Jon Hamilton

Jon Hamilton is a correspondent for NPR's Science Desk. Currently he focuses on neuroscience, health risks, and extreme weather.

Following the 2011 earthquake and tsunami in Japan, Hamilton was part of NPR's team of science reporters and editors who went to Japan to cover the crisis at the Fukushima Dai-ichi nuclear power plant.

Hamilton contributed several pieces to the Science Desk series "The Human Edge," which looked at what makes people the most versatile and powerful species on Earth. His reporting explained how humans use stories, how the highly evolved human brain is made from primitive parts, and what autism reveals about humans social brains.

In 2009, Hamilton received the Michael E. DeBakey Journalism Award for his piece on the neuroscience behind treating autism.

Before joining NPR in 1998, Hamilton was a media fellow with the Henry J. Kaiser Family Foundation studying health policy issues. He reported on states that have improved their Medicaid programs for the poor by enrolling beneficiaries in private HMOs.

From 1995-1997, Hamilton wrote on health and medical topics as a freelance writer, after having been a medical reporter for both The Commercial Appeal and Physician's Weekly.

Hamilton graduated with honors from Oberlin College in Ohio with a Bachelor of Arts degree in English. As a student, he was the editor of the Oberlin Review student newspaper. He earned his master's degree in journalism from Columbia University, where he graduated with honors During his time at Columbia, Hamilton was awarded the Baker Prize for magazine writing and earned a Sherwood traveling fellowship.

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3:27am

Thu July 10, 2014
Shots - Health News

Bingeing On Bad News Can Fuel Daily Stress

Originally published on Thu July 10, 2014 3:34 pm

Katherine Streeter for NPR

If you're feeling stressed these days, the news media may be partly to blame.

At least that's the suggestion of a national survey conducted by NPR, the Robert Wood Johnson Foundation and the Harvard School of Public Health.

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4:06pm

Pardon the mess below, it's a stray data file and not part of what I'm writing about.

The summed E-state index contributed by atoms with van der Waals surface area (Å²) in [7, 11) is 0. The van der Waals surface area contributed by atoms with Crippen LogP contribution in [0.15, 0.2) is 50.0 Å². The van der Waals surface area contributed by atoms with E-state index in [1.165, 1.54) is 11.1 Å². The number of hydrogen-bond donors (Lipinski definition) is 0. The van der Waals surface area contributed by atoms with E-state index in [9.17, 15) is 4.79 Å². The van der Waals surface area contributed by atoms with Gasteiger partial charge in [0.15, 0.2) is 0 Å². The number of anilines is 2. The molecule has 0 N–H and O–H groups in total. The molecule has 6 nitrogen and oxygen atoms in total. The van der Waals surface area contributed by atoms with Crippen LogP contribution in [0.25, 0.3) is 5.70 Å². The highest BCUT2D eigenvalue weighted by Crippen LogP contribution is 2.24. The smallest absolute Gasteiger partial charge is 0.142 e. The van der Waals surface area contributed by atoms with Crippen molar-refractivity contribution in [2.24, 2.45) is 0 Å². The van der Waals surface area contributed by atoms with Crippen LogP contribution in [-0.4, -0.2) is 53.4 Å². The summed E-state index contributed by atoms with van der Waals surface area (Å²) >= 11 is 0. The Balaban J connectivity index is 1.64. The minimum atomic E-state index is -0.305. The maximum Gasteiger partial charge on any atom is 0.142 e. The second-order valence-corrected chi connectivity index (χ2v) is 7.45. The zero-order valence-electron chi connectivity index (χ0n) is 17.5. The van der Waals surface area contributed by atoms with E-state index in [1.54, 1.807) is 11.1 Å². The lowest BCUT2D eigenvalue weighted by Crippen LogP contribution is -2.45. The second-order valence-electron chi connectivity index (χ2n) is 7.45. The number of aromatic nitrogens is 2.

Tue June 17, 2014
Shots - Health News

Your Brain's Got Rhythm, And Syncs When You Think

Originally published on Wed June 18, 2014 4:47 pm

"Dance for PD" classes use music to temporarily ease tremors and get Parkinson's patients moving.
Maggie Starbard NPR

Even if you can't keep a beat, your brain can. "The brain absolutely has rhythm," says Nathan Urban, a neuroscientist at Carnegie Mellon University in Pittsburgh.

When you concentrate, Urban says, your brain produces rapid, rhythmic electrical impulses called gamma waves. When you relax, it generates much slower alpha waves.

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4:36pm

Mon June 2, 2014
Shots - Health News

Bursts Of Light Create Memories, Then Take Them Away

Originally published on Tue June 3, 2014 4:38 pm

Katherine Streeter for NPR

You can't just open up a living brain and see the memories inside.

So Roberto Malinow, a brain scientist at the University of California, San Diego, has spent years trying to find other ways to understand how memories are made and lost. The research — right now being done in rats – should lead to a better understanding of human memory problems ranging from Alzheimer's to post-traumatic stress disorder.

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3:33am

Mon June 2, 2014
Shots - Health News

Pregnancy Hormone May Reduce Multiple Sclerosis Symptoms

Originally published on Tue June 3, 2014 11:30 am

A collage of family photos of Melissa Sherak Glasser.
Mark Turner for NPR

For decades, women with multiple sclerosis have noticed that they tend to do better while they are pregnant. That has led to an experimental drug for the disease that's based on a hormone associated with pregnancy.